Experts call for NSC-level federal public health coordinator

A bipartisan panel of public health experts, including former Senate Majority Leader Bill Frist and former Utah Governor Mike Leavitt, that Congress needs to create a federal public health coordinating authority similar to the National Security Council, and needs to create a dedicated source of funding for pandemic preparedness and maintenance of the Strategic National Stockpile (SNS). At a hearing on “Lessons Learned to Prepare for the Next Pandemic,” HELP Committee Chairman Lamar Alexander (R-TN) said that this is the time to get lawmakers’ attention about the need to accelerate research for testing and treatment, provide funding to the CDC for improved data surveillance, reevaluate the stockpiles and strengthen funding for state and local health departments.

Federal agencies propose new guidance on flood insurance

The Federal Reserve Board, Farm Credit Administration, FDIC, National Credit Union Administration (NCUA), and OCC are asking for comment on . The interagency guidance hasn’t been updated since 2011, and the agencies noted the need for new questions and answers to reflect the Biggert-Waters Flood Insurance Reform Act of 2012 and the Homeowner Flood Insurance Affordability Act of 2014. Comments on the proposed new FAQ will be due 60 days after the notice appears in the Federal Register.

Fed tells large banks to suspend share repurchases, cap dividends and reevaluate long-term capital plans for Q3 Stakeholders

Last week the Federal Reserve Board required for large banks under Dodd-Frank, and while Vice Chair Randal Quarles said the results showed how resilient these banks are, they’re taking no chances. Given current unemployment rates above any level envisioned by the pre-coronavirus stress test scenarios, the Fed is requiring large banks to conserve capital by cancelling share repurchases, capping dividend payments, and calculating dividends based on recent income only. These banks must also resubmit and update their capital plans to reflect current stresses, and the Fed directed banks to re-evaluate their longer-term capital plans.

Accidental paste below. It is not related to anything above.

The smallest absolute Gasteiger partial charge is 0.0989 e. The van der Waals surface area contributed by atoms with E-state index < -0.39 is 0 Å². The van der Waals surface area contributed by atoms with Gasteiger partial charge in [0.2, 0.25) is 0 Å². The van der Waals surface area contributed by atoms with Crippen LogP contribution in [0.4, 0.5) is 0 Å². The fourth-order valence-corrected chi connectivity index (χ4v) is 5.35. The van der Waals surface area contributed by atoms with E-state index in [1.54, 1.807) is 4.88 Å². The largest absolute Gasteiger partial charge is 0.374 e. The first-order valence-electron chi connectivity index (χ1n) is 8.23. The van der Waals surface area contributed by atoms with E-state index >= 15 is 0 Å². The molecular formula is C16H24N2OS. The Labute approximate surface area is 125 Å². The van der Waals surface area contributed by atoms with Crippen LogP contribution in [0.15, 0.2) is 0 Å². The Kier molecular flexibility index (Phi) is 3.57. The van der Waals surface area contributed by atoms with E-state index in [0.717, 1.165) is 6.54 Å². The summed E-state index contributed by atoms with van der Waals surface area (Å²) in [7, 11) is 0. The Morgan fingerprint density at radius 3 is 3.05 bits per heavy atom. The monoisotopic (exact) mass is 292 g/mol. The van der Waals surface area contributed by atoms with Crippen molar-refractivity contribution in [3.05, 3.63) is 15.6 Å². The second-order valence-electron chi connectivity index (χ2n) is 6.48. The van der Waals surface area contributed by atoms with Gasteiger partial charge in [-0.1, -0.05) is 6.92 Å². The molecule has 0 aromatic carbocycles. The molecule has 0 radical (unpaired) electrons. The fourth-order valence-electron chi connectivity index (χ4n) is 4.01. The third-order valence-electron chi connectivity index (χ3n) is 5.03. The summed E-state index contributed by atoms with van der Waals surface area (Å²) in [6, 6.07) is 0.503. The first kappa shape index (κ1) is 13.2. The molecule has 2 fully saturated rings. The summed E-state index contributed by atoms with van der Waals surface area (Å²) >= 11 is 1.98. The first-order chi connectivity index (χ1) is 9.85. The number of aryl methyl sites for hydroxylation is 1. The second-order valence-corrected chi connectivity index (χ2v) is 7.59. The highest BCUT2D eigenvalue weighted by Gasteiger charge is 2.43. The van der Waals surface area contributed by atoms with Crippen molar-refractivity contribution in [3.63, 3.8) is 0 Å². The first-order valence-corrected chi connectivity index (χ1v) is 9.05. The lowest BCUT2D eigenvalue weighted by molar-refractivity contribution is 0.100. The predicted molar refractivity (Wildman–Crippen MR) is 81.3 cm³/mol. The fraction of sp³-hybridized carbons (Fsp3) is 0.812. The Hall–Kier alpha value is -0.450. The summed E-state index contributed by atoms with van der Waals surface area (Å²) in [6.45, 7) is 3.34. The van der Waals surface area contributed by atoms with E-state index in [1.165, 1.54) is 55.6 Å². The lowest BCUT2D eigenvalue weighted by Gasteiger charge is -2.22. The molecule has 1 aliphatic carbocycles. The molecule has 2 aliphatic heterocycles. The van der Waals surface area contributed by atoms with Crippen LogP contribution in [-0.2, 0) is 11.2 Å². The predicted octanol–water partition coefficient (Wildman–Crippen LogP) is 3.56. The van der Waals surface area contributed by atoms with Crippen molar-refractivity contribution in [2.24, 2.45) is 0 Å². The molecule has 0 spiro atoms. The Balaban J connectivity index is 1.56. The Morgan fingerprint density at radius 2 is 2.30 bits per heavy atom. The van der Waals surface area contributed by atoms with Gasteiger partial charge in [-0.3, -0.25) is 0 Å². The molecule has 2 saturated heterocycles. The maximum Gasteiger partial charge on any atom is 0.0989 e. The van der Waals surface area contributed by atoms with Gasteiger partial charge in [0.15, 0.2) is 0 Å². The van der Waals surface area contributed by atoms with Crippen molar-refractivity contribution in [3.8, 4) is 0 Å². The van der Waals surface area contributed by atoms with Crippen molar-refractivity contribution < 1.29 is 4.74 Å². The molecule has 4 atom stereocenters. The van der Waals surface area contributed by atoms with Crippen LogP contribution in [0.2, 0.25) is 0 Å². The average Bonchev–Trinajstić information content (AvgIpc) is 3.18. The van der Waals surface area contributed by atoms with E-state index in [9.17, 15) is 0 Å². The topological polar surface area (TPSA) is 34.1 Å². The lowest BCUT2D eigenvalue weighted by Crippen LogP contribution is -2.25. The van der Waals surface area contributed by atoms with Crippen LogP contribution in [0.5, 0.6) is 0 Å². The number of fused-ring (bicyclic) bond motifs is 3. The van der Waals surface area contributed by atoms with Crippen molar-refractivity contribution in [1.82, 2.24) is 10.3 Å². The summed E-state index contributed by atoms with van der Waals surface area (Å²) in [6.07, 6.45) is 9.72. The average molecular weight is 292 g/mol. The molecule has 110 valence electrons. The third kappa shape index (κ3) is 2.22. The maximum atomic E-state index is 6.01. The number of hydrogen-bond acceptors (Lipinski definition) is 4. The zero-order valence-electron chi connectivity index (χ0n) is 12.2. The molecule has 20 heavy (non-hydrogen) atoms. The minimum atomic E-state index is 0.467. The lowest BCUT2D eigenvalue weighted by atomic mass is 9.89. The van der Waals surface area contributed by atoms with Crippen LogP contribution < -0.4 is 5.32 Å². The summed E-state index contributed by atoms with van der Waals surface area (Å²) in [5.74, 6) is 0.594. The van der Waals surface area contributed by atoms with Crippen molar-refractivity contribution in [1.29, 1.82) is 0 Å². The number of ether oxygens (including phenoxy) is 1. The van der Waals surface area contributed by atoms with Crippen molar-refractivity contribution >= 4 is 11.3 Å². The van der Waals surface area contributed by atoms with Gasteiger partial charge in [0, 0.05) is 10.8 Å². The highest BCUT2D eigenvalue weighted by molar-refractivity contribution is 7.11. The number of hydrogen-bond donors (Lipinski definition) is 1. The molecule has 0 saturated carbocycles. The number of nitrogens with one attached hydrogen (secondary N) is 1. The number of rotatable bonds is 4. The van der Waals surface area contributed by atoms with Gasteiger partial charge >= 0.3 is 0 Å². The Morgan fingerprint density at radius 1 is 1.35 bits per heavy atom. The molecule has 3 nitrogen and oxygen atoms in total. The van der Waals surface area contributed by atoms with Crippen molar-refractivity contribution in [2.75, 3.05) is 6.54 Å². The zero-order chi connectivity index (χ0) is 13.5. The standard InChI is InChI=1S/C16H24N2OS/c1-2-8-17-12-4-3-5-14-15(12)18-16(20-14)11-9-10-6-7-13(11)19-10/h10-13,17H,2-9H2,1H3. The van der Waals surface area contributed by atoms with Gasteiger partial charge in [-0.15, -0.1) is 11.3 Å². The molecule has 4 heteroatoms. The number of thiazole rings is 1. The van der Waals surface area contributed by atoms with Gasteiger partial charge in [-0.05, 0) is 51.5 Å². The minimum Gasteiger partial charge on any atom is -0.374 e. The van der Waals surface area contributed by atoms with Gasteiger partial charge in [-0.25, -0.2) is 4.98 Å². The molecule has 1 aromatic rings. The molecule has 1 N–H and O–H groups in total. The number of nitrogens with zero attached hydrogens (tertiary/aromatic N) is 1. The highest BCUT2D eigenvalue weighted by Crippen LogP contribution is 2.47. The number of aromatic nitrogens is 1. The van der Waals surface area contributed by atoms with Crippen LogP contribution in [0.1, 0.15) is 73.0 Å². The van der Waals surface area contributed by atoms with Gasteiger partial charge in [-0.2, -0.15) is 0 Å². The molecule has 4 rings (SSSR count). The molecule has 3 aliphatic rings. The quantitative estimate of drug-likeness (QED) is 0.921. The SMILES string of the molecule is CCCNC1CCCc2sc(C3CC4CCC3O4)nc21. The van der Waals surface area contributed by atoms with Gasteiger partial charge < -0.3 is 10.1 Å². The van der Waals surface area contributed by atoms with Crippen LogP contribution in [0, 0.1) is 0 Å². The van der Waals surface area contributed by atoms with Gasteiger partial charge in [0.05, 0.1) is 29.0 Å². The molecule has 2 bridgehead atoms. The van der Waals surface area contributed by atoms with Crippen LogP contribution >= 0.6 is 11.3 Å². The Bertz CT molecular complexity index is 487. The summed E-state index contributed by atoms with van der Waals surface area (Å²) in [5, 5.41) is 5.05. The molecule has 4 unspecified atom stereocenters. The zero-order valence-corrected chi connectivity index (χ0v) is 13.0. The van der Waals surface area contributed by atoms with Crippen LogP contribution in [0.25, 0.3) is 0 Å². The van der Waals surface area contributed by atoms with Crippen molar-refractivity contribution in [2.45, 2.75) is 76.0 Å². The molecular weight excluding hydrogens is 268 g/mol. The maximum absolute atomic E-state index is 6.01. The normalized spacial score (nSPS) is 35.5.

CFPB proposes rules for QM patch expiration

The Consumer Financial Protection Bureau (CFPB) issued last Monday to address the upcoming expiration of the so-called “QM (qualified mortgage) patch,” which allows certain loans to qualify for purchase by Fannie Mae or Freddie Mac even if the borrower’s debt to income (DTI) ratio exceeds 43 percent. The CFPB estimates that the QM patch applies to approximately 957,000 mortgages, but the QM patch is scheduled to expire in January 2021. Monday’s proposed rules would change the definition of “qualified mortgage” under Regulation Z from a debt-to-income standard to a price-based approach, and would postpone the expiration date of the QM patch until the effective date of a new final rule on the definition of QM. The proposal for postponing the QM patch expiration date is open for comment for only 30 days after it appears in the Federal Register; the proposed change to Reg Z will be open for comment for 60 days.